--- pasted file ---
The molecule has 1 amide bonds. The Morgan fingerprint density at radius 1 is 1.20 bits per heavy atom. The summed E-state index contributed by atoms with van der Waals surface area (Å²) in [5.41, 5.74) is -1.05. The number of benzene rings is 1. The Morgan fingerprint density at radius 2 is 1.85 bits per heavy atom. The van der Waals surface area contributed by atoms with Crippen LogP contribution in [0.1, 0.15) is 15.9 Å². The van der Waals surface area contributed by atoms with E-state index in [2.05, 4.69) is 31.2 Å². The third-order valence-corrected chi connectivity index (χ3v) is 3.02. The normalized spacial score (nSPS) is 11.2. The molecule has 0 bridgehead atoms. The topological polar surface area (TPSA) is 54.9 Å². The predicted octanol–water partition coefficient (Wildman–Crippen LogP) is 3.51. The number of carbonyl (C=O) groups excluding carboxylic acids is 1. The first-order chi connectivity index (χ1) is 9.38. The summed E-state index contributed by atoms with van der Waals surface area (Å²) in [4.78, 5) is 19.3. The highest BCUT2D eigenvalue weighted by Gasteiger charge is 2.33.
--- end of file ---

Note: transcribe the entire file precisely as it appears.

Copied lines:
The molecule has 1 amide bonds. The Morgan fingerprint density at radius 1 is 1.20 bits per heavy atom. The summed E-state index contributed by atoms with van der Waals surface area (Å²) in [5.41, 5.74) is -1.05. The number of benzene rings is 1. The Morgan fingerprint density at radius 2 is 1.85 bits per heavy atom. The van der Waals surface area contributed by atoms with Crippen LogP contribution in [0.1, 0.15) is 15.9 Å². The van der Waals surface area contributed by atoms with E-state index in [2.05, 4.69) is 31.2 Å². The third-order valence-corrected chi connectivity index (χ3v) is 3.02. The normalized spacial score (nSPS) is 11.2. The molecule has 0 bridgehead atoms. The topological polar surface area (TPSA) is 54.9 Å². The predicted octanol–water partition coefficient (Wildman–Crippen LogP) is 3.51. The number of carbonyl (C=O) groups excluding carboxylic acids is 1. The first-order chi connectivity index (χ1) is 9.38. The summed E-state index contributed by atoms with van der Waals surface area (Å²) in [4.78, 5) is 19.3. The highest BCUT2D eigenvalue weighted by Gasteiger charge is 2.33.